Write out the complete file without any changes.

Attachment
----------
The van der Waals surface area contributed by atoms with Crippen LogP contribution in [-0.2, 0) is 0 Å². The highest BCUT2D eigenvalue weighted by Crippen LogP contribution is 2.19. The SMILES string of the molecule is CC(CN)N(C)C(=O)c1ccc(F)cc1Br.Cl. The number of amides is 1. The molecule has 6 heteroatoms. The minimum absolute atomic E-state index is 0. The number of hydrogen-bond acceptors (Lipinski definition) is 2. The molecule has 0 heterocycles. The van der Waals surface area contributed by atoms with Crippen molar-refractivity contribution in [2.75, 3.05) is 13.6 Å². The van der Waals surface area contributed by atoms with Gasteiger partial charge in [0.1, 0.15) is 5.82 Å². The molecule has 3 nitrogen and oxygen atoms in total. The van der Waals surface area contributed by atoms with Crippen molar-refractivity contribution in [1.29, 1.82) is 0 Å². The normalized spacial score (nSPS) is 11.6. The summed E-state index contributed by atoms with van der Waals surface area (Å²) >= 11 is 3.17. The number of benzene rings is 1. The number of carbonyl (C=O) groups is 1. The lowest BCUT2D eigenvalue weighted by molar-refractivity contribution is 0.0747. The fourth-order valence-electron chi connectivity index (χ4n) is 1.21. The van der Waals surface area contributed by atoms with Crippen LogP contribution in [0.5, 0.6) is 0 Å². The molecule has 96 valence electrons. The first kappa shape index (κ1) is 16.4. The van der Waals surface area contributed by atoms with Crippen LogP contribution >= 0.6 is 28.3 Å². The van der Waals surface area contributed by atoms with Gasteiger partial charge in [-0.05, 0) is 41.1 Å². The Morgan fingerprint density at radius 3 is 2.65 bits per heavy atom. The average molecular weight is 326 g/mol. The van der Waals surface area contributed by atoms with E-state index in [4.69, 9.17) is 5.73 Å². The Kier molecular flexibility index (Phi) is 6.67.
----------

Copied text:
The van der Waals surface area contributed by atoms with Crippen LogP contribution in [-0.2, 0) is 0 Å². The highest BCUT2D eigenvalue weighted by Crippen LogP contribution is 2.19. The SMILES string of the molecule is CC(CN)N(C)C(=O)c1ccc(F)cc1Br.Cl. The number of amides is 1. The molecule has 6 heteroatoms. The minimum absolute atomic E-state index is 0. The number of hydrogen-bond acceptors (Lipinski definition) is 2. The molecule has 0 heterocycles. The van der Waals surface area contributed by atoms with Crippen molar-refractivity contribution in [2.75, 3.05) is 13.6 Å². The van der Waals surface area contributed by atoms with Gasteiger partial charge in [0.1, 0.15) is 5.82 Å². The molecule has 3 nitrogen and oxygen atoms in total. The van der Waals surface area contributed by atoms with Crippen molar-refractivity contribution in [1.29, 1.82) is 0 Å². The normalized spacial score (nSPS) is 11.6. The summed E-state index contributed by atoms with van der Waals surface area (Å²) >= 11 is 3.17. The number of benzene rings is 1. The number of carbonyl (C=O) groups is 1. The lowest BCUT2D eigenvalue weighted by molar-refractivity contribution is 0.0747. The fourth-order valence-electron chi connectivity index (χ4n) is 1.21. The van der Waals surface area contributed by atoms with Crippen LogP contribution in [0.5, 0.6) is 0 Å². The molecule has 96 valence electrons. The first kappa shape index (κ1) is 16.4. The van der Waals surface area contributed by atoms with Crippen LogP contribution >= 0.6 is 28.3 Å². The van der Waals surface area contributed by atoms with Gasteiger partial charge in [-0.05, 0) is 41.1 Å². The Morgan fingerprint density at radius 3 is 2.65 bits per heavy atom. The average molecular weight is 326 g/mol. The van der Waals surface area contributed by atoms with E-state index in [4.69, 9.17) is 5.73 Å². The Kier molecular flexibility index (Phi) is 6.67.